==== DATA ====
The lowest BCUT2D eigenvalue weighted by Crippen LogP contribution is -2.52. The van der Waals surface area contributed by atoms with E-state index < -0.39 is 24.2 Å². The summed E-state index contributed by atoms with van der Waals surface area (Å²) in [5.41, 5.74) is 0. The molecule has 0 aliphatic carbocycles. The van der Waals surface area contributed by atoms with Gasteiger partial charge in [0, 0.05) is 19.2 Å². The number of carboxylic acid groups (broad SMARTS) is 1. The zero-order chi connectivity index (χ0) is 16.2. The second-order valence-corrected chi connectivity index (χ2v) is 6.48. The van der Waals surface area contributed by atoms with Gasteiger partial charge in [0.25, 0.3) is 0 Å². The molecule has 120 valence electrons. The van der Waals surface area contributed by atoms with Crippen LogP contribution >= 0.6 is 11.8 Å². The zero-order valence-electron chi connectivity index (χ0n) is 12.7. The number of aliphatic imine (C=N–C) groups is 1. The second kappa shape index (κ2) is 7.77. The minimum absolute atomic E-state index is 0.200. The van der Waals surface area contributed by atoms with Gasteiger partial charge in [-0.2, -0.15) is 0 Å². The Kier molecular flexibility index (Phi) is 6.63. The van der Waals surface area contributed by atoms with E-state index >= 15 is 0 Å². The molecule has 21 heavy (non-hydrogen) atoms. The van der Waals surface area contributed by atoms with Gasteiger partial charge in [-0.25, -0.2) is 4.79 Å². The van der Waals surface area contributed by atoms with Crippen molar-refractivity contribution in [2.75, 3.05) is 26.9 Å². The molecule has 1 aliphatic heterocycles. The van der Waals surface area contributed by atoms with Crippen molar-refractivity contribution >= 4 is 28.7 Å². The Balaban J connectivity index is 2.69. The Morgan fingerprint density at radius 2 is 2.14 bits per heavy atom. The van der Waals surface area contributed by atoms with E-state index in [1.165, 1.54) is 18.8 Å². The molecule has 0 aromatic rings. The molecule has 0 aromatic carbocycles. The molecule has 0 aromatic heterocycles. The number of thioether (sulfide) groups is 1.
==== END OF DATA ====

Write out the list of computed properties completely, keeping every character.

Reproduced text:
The lowest BCUT2D eigenvalue weighted by Crippen LogP contribution is -2.52. The van der Waals surface area contributed by atoms with E-state index < -0.39 is 24.2 Å². The summed E-state index contributed by atoms with van der Waals surface area (Å²) in [5.41, 5.74) is 0. The molecule has 0 aliphatic carbocycles. The van der Waals surface area contributed by atoms with Gasteiger partial charge in [0, 0.05) is 19.2 Å². The number of carboxylic acid groups (broad SMARTS) is 1. The zero-order chi connectivity index (χ0) is 16.2. The second-order valence-corrected chi connectivity index (χ2v) is 6.48. The van der Waals surface area contributed by atoms with Gasteiger partial charge in [0.25, 0.3) is 0 Å². The molecule has 120 valence electrons. The van der Waals surface area contributed by atoms with Crippen LogP contribution >= 0.6 is 11.8 Å². The zero-order valence-electron chi connectivity index (χ0n) is 12.7. The number of aliphatic imine (C=N–C) groups is 1. The second kappa shape index (κ2) is 7.77. The minimum absolute atomic E-state index is 0.200. The van der Waals surface area contributed by atoms with Gasteiger partial charge in [-0.2, -0.15) is 0 Å². The Kier molecular flexibility index (Phi) is 6.63. The van der Waals surface area contributed by atoms with E-state index >= 15 is 0 Å². The molecule has 21 heavy (non-hydrogen) atoms. The van der Waals surface area contributed by atoms with Gasteiger partial charge in [-0.25, -0.2) is 4.79 Å². The van der Waals surface area contributed by atoms with Crippen molar-refractivity contribution in [2.75, 3.05) is 26.9 Å². The molecule has 1 aliphatic heterocycles. The van der Waals surface area contributed by atoms with Crippen molar-refractivity contribution >= 4 is 28.7 Å². The Balaban J connectivity index is 2.69. The Morgan fingerprint density at radius 2 is 2.14 bits per heavy atom. The van der Waals surface area contributed by atoms with E-state index in [1.165, 1.54) is 18.8 Å². The molecule has 0 aromatic rings. The molecule has 0 aromatic carbocycles. The molecule has 0 aromatic heterocycles. The number of thioether (sulfide) groups is 1.